This video begins with students saying they don't know their native language and pointing out that one-third of indigenous languages still spoken in the United States have fewer than 100 speakers. The video cites a number of reasons for the loss of languages including boarding schools and political and social discrimination.
"A lot of people don't realize that this is fairly recent history," says Hope Flanagan, an Ojibwe language instructor. "It was a very intentional effort to take the Indian out of the Indian. You could go from reservation to reservation and see how that was implemented."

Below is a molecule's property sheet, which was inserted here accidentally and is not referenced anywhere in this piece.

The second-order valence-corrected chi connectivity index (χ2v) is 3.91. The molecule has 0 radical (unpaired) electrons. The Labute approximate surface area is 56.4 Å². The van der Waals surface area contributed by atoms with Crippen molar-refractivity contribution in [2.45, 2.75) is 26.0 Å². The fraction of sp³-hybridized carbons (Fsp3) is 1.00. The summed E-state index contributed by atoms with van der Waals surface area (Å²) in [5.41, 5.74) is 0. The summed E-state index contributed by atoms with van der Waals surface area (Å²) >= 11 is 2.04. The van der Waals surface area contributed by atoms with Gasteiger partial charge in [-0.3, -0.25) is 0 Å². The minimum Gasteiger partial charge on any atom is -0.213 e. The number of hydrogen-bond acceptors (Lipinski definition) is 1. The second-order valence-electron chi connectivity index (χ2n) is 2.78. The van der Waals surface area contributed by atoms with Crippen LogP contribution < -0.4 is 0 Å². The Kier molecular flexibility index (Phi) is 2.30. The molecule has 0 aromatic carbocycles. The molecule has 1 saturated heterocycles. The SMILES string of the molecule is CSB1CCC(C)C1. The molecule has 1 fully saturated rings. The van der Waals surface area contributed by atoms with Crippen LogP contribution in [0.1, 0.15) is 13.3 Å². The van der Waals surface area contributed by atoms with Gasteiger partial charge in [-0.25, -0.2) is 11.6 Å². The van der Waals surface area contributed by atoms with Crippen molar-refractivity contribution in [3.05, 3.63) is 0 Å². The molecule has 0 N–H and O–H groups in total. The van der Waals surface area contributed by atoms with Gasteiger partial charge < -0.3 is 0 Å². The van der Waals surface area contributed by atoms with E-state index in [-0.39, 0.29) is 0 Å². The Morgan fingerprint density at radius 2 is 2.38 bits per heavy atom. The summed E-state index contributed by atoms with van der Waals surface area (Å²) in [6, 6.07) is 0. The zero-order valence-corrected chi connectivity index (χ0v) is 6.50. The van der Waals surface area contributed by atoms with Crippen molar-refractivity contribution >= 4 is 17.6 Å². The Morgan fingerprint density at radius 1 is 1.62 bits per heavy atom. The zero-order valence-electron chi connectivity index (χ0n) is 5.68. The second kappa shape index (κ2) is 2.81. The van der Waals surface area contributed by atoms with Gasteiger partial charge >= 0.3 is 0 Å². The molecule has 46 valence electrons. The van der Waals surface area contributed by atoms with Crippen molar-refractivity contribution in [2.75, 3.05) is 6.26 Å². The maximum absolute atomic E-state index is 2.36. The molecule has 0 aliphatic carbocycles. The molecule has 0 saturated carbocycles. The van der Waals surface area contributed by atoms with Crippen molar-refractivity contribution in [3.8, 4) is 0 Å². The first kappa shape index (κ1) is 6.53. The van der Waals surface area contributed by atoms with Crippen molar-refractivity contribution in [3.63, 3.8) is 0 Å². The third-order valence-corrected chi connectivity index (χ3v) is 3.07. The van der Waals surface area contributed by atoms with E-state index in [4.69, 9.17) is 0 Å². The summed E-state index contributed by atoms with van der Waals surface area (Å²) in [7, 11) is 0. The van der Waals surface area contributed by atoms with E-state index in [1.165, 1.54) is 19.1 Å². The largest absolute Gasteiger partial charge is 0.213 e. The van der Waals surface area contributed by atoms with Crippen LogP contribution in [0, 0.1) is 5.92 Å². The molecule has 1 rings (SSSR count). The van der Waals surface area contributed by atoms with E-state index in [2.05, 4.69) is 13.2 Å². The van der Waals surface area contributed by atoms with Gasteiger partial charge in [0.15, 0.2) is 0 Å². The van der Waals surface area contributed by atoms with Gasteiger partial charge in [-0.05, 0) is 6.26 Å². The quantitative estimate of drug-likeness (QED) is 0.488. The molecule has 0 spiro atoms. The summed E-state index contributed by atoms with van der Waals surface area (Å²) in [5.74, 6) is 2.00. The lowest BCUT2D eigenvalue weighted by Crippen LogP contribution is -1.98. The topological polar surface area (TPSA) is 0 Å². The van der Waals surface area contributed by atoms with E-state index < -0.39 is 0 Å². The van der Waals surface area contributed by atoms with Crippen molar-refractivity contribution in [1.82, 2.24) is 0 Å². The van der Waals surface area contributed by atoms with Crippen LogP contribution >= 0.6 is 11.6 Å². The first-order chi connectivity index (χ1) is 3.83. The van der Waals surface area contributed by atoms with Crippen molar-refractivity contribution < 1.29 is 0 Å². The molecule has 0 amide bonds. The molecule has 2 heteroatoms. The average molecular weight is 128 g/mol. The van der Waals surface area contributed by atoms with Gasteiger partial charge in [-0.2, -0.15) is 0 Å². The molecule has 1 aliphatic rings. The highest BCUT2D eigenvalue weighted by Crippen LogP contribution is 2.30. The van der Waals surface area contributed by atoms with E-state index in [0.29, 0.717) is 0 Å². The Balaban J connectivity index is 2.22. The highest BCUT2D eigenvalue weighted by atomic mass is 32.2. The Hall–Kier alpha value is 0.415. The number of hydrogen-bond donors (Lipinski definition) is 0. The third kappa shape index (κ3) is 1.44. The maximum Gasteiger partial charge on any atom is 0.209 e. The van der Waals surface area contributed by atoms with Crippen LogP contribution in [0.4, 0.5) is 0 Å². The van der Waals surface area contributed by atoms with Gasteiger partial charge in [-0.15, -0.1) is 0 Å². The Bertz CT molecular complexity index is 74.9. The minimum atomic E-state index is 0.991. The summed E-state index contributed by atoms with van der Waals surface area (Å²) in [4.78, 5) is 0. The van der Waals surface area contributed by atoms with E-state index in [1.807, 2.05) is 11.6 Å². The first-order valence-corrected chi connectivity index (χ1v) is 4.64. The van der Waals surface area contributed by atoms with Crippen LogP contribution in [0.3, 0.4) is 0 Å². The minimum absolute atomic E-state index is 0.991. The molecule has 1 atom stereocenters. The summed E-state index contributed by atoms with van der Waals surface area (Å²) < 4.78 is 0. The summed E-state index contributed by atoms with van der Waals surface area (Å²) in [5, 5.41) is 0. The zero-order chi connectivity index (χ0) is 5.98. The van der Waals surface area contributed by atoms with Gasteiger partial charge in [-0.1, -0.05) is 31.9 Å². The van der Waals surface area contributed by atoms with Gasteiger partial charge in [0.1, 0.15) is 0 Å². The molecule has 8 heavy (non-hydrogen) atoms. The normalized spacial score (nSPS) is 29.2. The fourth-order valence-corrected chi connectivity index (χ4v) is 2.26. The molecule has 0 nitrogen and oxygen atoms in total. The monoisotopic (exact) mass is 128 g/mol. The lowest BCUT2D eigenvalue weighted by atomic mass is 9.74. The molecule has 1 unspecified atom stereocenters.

Flanagan also discusses language revitalization efforts but there is a lack of money, which is needed to move forward with the efforts.
"We are losing our language…In most cases it's not spoken at home," says Bernadette, a Lakota language instructor. "With this new generation it's almost extinct…it's really important that parents get involved."
Flanagan discusses the need for language immersion schools beginning in kindergarten all the way through high school.
In the video, posted by MIGIZI Communications, people are asked why retaining native languages is important as. "Because that is who we are as a people, that is our original voice, that was the first words that were spoken on this continent," one of the respondents said.